Woman with work restrictions not called back: didn't prove disability discrimination
Joyce King was employed at American Axle and Manufacturing. After an injury, her doctor placed signficant restrictions on her activities, including a 10 # repetitive weight limit, 20# actual limit, predominant sit-down job with sit/stand option, no prolonged walking, and other restrictions. She was never recalled to work and filed a lawsuit under the People With Disabilities Civil Rights Act (PWDCRA). In order to prevail, King needed to prove that she suffered from a disability unrelated to her ability to perform her job duties [or that her employer perceived such a disability] and discrimination based on the disability [or the employer's perception].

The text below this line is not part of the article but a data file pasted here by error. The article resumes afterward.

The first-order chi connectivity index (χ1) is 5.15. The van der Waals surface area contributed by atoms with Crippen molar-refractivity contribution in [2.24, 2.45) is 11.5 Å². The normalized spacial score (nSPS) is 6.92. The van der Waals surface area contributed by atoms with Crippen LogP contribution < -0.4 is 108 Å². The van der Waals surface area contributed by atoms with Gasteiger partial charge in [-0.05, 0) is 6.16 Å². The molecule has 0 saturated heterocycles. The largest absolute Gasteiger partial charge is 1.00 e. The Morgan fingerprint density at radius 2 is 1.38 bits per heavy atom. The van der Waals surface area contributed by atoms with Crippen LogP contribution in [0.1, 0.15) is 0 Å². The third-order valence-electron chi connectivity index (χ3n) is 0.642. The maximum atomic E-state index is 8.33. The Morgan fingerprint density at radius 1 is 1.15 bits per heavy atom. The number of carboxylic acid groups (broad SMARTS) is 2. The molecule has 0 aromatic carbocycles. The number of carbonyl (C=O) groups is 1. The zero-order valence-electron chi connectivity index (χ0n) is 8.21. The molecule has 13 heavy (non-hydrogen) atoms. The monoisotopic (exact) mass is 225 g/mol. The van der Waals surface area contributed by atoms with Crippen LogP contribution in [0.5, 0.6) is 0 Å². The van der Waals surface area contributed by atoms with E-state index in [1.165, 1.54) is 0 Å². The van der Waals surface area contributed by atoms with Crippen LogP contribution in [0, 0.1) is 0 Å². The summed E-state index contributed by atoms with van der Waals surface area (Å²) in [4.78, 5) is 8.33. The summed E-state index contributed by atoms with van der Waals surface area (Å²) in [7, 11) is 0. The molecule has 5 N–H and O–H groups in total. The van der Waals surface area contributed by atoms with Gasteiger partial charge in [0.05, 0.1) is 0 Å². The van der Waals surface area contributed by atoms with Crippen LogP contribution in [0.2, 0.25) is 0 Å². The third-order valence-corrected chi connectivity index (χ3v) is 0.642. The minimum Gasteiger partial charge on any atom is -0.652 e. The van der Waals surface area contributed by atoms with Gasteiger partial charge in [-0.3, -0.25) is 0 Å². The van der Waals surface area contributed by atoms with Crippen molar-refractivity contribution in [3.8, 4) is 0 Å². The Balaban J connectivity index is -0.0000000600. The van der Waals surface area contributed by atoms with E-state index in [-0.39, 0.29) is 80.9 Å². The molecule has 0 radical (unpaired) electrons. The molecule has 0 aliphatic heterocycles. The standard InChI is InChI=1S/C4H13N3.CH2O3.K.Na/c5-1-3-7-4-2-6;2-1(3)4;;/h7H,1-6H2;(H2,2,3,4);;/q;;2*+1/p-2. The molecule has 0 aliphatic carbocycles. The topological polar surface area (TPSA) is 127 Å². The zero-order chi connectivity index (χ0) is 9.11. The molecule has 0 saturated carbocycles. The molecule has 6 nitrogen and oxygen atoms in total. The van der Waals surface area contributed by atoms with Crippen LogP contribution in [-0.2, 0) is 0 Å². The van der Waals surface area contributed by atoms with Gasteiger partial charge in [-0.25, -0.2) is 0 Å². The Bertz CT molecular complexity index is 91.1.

King was unable to establish that she had been rejected for any job that was within her work restrictions. The parties stipulated that she did not meet the definition of "disabled" under the Act, and her employer claimed that her work restrictions precluded her from returning to any of the jobs it had filled after her injury. Since she could not establish that the employer's "perception" that she was disabled had resulted in a discriminatory decision not to return her to work in a job she was capable of filling, her claim was dismissed. She needed to establish that she had been rejected for a job that would not violate her work restrictions and had not done that.